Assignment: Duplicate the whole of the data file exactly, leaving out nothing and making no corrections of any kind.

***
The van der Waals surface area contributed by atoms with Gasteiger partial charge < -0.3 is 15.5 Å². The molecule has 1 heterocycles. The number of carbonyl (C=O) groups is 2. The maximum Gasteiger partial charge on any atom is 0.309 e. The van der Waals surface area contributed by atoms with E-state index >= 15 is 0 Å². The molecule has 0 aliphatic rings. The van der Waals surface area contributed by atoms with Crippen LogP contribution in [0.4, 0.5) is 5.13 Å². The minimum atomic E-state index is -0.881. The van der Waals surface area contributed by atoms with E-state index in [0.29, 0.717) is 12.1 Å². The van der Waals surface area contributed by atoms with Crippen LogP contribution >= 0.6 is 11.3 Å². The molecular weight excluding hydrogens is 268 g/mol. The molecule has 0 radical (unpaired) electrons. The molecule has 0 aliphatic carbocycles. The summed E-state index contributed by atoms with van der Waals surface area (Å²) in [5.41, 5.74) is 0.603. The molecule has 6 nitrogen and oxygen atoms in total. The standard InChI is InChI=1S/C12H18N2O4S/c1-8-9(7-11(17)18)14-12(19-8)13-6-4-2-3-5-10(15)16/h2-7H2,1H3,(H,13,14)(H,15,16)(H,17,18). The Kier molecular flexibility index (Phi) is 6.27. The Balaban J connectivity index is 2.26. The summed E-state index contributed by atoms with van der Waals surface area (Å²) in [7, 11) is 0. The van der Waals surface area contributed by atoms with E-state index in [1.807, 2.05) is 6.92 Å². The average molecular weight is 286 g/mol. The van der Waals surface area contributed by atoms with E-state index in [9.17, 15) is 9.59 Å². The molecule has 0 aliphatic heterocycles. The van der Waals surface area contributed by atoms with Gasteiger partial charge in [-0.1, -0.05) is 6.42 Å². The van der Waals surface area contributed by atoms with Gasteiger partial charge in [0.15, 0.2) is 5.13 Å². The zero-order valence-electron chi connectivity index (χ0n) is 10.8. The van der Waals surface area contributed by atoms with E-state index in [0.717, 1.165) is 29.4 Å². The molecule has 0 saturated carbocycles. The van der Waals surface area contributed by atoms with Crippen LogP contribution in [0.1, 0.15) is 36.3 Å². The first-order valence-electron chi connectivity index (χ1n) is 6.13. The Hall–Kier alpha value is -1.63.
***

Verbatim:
The van der Waals surface area contributed by atoms with Gasteiger partial charge < -0.3 is 15.5 Å². The molecule has 1 heterocycles. The number of carbonyl (C=O) groups is 2. The maximum Gasteiger partial charge on any atom is 0.309 e. The van der Waals surface area contributed by atoms with E-state index >= 15 is 0 Å². The molecule has 0 aliphatic rings. The van der Waals surface area contributed by atoms with Crippen LogP contribution in [0.4, 0.5) is 5.13 Å². The minimum atomic E-state index is -0.881. The van der Waals surface area contributed by atoms with E-state index in [0.29, 0.717) is 12.1 Å². The van der Waals surface area contributed by atoms with Crippen LogP contribution >= 0.6 is 11.3 Å². The molecular weight excluding hydrogens is 268 g/mol. The molecule has 0 radical (unpaired) electrons. The molecule has 0 aliphatic carbocycles. The summed E-state index contributed by atoms with van der Waals surface area (Å²) in [5.41, 5.74) is 0.603. The molecule has 6 nitrogen and oxygen atoms in total. The standard InChI is InChI=1S/C12H18N2O4S/c1-8-9(7-11(17)18)14-12(19-8)13-6-4-2-3-5-10(15)16/h2-7H2,1H3,(H,13,14)(H,15,16)(H,17,18). The Kier molecular flexibility index (Phi) is 6.27. The Balaban J connectivity index is 2.26. The summed E-state index contributed by atoms with van der Waals surface area (Å²) in [7, 11) is 0. The van der Waals surface area contributed by atoms with E-state index in [1.807, 2.05) is 6.92 Å². The average molecular weight is 286 g/mol. The van der Waals surface area contributed by atoms with E-state index in [9.17, 15) is 9.59 Å². The molecule has 0 aliphatic heterocycles. The van der Waals surface area contributed by atoms with Gasteiger partial charge in [-0.1, -0.05) is 6.42 Å². The van der Waals surface area contributed by atoms with Gasteiger partial charge in [0.15, 0.2) is 5.13 Å². The zero-order valence-electron chi connectivity index (χ0n) is 10.8. The van der Waals surface area contributed by atoms with E-state index in [0.717, 1.165) is 29.4 Å². The molecule has 0 saturated carbocycles. The van der Waals surface area contributed by atoms with Crippen LogP contribution in [0.1, 0.15) is 36.3 Å². The first-order valence-electron chi connectivity index (χ1n) is 6.13. The Hall–Kier alpha value is -1.63.